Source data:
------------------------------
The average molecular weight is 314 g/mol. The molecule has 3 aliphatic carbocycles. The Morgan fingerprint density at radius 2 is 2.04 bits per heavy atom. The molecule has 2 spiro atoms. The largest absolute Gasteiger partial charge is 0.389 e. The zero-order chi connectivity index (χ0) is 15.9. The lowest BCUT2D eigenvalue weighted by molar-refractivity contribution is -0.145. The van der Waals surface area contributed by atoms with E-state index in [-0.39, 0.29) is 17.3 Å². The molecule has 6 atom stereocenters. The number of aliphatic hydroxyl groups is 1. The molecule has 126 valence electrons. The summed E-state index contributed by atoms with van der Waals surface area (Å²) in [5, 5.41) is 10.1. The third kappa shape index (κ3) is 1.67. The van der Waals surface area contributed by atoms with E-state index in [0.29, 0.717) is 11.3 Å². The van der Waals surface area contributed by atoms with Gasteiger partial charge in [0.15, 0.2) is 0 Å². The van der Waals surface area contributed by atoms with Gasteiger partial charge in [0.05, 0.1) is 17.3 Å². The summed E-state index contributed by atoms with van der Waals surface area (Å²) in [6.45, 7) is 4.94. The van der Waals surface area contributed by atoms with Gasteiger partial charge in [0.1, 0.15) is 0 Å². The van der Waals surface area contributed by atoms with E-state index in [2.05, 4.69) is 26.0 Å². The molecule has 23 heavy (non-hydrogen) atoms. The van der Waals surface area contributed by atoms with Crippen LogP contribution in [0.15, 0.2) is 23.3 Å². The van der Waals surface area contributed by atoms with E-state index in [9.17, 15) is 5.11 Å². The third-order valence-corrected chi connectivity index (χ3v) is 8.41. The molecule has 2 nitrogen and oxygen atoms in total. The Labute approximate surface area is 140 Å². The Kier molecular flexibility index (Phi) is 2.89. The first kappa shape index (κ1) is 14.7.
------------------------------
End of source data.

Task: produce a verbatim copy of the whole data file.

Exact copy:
The average molecular weight is 314 g/mol. The molecule has 3 aliphatic carbocycles. The Morgan fingerprint density at radius 2 is 2.04 bits per heavy atom. The molecule has 2 spiro atoms. The largest absolute Gasteiger partial charge is 0.389 e. The zero-order chi connectivity index (χ0) is 15.9. The lowest BCUT2D eigenvalue weighted by molar-refractivity contribution is -0.145. The van der Waals surface area contributed by atoms with E-state index in [-0.39, 0.29) is 17.3 Å². The molecule has 6 atom stereocenters. The number of aliphatic hydroxyl groups is 1. The molecule has 126 valence electrons. The summed E-state index contributed by atoms with van der Waals surface area (Å²) in [5, 5.41) is 10.1. The third kappa shape index (κ3) is 1.67. The van der Waals surface area contributed by atoms with E-state index in [0.29, 0.717) is 11.3 Å². The van der Waals surface area contributed by atoms with Gasteiger partial charge in [0.15, 0.2) is 0 Å². The van der Waals surface area contributed by atoms with Gasteiger partial charge in [0.05, 0.1) is 17.3 Å². The summed E-state index contributed by atoms with van der Waals surface area (Å²) in [6.45, 7) is 4.94. The van der Waals surface area contributed by atoms with Gasteiger partial charge in [0.1, 0.15) is 0 Å². The van der Waals surface area contributed by atoms with E-state index in [2.05, 4.69) is 26.0 Å². The molecule has 23 heavy (non-hydrogen) atoms. The van der Waals surface area contributed by atoms with Crippen LogP contribution in [0.15, 0.2) is 23.3 Å². The van der Waals surface area contributed by atoms with E-state index in [9.17, 15) is 5.11 Å². The third-order valence-corrected chi connectivity index (χ3v) is 8.41. The molecule has 2 nitrogen and oxygen atoms in total. The Labute approximate surface area is 140 Å². The Kier molecular flexibility index (Phi) is 2.89. The first kappa shape index (κ1) is 14.7.